By the State Street Bridge, my breathing had increased mostly due to altitude (the Rio Grande flows flat through town (slightly over seven thousand five hundred feet) and though I was trying to do what cold running tips suggest, breath in through the nose and out through the mouth, which allows the air to warm a bit more before the cold air molecules slam like baby icebergs into our lungs. Ultimately, I started breathing through my mouth. At that point, I noticed the front of my tongue going numb, strangely feeling like a burn, similar to eating a piece of pizza before a hot blob of cheese has cooled properly. Next, that lovely feeling when our cold noses start a moisture stream out of each nostril, running down and over our upper lip like a tapped Vermont maple tree during sap season. It flows, and flows, wipe it away, flows some more. Tis the nature of cold weather running.
So much for those bodily function descriptions! Distant views are wonderful. The snow plastered San Juans to the west, glances north toward the upper end of the majestic Sangre de Cristos, the golden colors of the cattail groves on the edges of the river, lying dormant till growing season returns. The sun glistens and sparkles off the ice and snow on the river and on the banks, where a few brave spectators have gathered, cheering us on! Who's crazy? The colorful clothing of runners contrasts sharply against the 'snowy white' and the deep blue winter skies. High fives and words of encouragement are tossed about in the frigid air as the front runners have made the turn at the only other palm tree in the river and are headed back to the finish. Finally at the turn, the half way point at 1.55 miles, my metabolic heat gain from my lungs and legs working together has kicked in, I face the warmth of the sun, my hands have warmed up and I can take my gloves off. Perspiration is building up under my clothing. I wave and smile at runners I know, say 'thanks for hanging out' to the water rescue people standing on the banks, keeping a watchful eye in case a soft spot in the ice (there is flowing water underneath!) swallows one of us. Have to remember, this is nature.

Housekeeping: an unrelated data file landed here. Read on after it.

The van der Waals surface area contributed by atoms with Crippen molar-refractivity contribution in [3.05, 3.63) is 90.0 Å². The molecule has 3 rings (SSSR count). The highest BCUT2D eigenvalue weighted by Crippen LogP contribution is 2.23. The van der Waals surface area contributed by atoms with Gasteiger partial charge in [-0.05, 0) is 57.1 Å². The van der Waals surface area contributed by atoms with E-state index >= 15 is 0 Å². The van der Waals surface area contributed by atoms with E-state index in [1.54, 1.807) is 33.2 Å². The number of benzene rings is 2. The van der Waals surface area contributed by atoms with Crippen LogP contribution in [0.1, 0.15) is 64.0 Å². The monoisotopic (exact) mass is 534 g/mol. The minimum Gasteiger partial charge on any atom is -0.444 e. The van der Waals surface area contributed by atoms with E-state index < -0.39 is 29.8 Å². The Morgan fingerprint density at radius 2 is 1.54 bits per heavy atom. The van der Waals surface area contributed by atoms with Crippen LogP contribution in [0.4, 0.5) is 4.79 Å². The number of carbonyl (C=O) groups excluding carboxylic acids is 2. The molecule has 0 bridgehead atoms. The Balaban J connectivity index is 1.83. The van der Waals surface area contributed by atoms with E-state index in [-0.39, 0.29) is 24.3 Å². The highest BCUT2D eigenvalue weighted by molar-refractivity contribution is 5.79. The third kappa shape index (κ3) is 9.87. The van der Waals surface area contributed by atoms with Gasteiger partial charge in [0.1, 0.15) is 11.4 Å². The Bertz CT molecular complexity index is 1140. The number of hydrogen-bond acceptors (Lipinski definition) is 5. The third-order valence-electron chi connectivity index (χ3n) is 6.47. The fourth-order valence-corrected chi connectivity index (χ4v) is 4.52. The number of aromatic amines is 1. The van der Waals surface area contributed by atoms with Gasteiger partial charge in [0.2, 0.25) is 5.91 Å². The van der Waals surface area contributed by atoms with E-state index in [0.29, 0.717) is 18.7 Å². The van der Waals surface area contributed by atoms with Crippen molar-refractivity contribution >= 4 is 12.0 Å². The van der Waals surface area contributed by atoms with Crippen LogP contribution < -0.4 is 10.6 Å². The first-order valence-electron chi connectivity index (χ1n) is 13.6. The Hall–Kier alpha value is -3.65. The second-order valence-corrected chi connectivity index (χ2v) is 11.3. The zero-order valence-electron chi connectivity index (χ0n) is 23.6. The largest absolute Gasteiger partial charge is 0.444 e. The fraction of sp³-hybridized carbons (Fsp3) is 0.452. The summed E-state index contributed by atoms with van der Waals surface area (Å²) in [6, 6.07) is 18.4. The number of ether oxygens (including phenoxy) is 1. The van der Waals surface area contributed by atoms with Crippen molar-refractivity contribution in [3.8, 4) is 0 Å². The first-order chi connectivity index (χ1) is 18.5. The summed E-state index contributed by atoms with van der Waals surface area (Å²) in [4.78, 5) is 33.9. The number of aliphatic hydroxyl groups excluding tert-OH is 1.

I cross the finish line and listen to several people who had finished before me who were talking about their runny noses. I said that if we were running as fast as our noses, we would have all set personal records in our 5K times today! They agreed with that!
As always, the heroine of the day is Tara in her wheelchair. I greeted her several minutes after she had received an assist across the finish carpets from Holly. We chatted and I noticed she had a new chair that allows her to elevate and stand up. Cool addition to ever changing technology. Enjoyed many words with finishers but, once we stopped running, our bodies cools down, and it was only zero! January only comes once a year, so the Rio Frio Ice Fest reminds us that the month is almost gone! Once we hit February, and days get longer, I know I can survive winter...